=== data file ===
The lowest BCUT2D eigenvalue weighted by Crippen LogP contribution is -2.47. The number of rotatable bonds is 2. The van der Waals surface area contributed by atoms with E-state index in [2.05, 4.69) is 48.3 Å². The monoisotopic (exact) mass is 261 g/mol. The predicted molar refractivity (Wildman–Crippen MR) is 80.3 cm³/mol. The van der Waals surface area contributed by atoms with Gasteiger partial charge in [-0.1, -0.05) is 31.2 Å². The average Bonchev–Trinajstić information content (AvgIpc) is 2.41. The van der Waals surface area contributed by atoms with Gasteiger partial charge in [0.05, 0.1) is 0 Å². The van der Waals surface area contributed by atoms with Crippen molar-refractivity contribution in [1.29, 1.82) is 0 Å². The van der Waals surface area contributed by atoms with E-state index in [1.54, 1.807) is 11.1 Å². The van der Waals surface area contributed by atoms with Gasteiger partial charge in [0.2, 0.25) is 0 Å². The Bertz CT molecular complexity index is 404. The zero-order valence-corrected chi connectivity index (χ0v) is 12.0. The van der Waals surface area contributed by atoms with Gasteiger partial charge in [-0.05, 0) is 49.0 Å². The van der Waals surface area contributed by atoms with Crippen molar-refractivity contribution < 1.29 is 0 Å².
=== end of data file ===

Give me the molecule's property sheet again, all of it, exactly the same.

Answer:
The lowest BCUT2D eigenvalue weighted by Crippen LogP contribution is -2.47. The number of rotatable bonds is 2. The van der Waals surface area contributed by atoms with E-state index in [2.05, 4.69) is 48.3 Å². The monoisotopic (exact) mass is 261 g/mol. The predicted molar refractivity (Wildman–Crippen MR) is 80.3 cm³/mol. The van der Waals surface area contributed by atoms with Gasteiger partial charge in [-0.1, -0.05) is 31.2 Å². The average Bonchev–Trinajstić information content (AvgIpc) is 2.41. The van der Waals surface area contributed by atoms with Gasteiger partial charge in [0.05, 0.1) is 0 Å². The van der Waals surface area contributed by atoms with Crippen molar-refractivity contribution in [1.29, 1.82) is 0 Å². The van der Waals surface area contributed by atoms with E-state index in [1.54, 1.807) is 11.1 Å². The van der Waals surface area contributed by atoms with Gasteiger partial charge in [0.2, 0.25) is 0 Å². The Bertz CT molecular complexity index is 404. The zero-order valence-corrected chi connectivity index (χ0v) is 12.0. The van der Waals surface area contributed by atoms with Gasteiger partial charge in [-0.05, 0) is 49.0 Å². The van der Waals surface area contributed by atoms with Crippen molar-refractivity contribution < 1.29 is 0 Å².